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Reexamining the classification of an endangered language: The vitality of Brunca
|Title:||Reexamining the classification of an endangered language: The vitality of Brunca|
|Authors:||Seibert Hanson, Aroline E.|
|Date Issued:||Aug 2019|
|Publisher:||University of Hawaii Press|
|Citation:||Seibert Hanson, Aroline E. 2019. Reexamining the classification of an endangered language: The vitality of Brunca. Language Documentation & Conservation 13: 384-400.|
|Abstract:||In 2010, linguists declared Boruca (Brúnkajk) or Brunca (brn), an Indigenous language originating in what is now Costa Rica, to be extinct, basing their assessment on the number of living fully fluent native speakers. Since 2010, there has been no written verification of the current state of the language. Brunca classes are offered in the elementary schools as the primary way the language is being maintained, but they have not been taken into account in prior analyses. According to published research from almost two decades ago, Brunca appears to be losing ground. This has led to its designation as “critically endangered” or “dormant” by most established scales. In order to determine the actual status of the language in the community, we conducted participant observations in the Brunca classes and a series of interviews with the Boruca Culture Council, community elders, and a linguist currently involved in revitalization efforts elsewhere in Costa Rica. Through the present analysis of local stakeholders’ responses, data emerged on truncated but existent efforts to bring back the language. Thus, the present study is at the cutting edge of trying to define what should be measured to determine language vitality and progress in revitalization.|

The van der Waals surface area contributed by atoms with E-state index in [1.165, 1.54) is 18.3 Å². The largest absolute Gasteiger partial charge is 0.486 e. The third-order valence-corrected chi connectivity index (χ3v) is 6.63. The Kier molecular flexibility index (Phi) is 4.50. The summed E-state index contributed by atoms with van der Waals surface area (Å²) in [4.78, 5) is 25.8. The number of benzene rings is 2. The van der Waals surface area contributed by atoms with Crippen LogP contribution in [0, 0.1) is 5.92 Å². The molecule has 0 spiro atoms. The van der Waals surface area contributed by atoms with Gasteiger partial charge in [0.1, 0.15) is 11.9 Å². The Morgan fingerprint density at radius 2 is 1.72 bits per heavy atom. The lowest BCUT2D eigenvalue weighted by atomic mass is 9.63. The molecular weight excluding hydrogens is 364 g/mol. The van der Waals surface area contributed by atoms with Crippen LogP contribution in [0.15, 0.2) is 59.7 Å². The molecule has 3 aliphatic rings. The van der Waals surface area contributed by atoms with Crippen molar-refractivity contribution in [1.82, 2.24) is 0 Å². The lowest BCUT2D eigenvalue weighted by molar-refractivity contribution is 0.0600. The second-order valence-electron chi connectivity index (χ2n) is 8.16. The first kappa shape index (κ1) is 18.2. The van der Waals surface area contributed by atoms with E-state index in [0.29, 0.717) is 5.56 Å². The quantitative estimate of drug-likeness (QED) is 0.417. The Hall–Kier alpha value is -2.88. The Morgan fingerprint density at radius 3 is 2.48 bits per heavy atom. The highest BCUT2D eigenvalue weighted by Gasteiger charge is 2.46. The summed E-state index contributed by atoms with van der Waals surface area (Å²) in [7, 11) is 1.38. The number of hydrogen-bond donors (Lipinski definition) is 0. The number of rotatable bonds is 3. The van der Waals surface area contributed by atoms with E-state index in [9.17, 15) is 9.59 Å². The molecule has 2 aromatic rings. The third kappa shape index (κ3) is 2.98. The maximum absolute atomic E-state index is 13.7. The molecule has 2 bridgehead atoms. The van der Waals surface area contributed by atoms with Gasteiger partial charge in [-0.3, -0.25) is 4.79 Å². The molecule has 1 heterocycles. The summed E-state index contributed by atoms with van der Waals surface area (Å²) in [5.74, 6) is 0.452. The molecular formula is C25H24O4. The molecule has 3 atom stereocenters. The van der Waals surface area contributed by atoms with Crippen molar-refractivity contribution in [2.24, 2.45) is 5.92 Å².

|Rights:||Creative Commons Attribution-NonCommercial 4.0 International|
|Journal:||Language Documentation & Conservation|
|Appears in Collections:||
Volume 13 : Language Documentation & Conservation|
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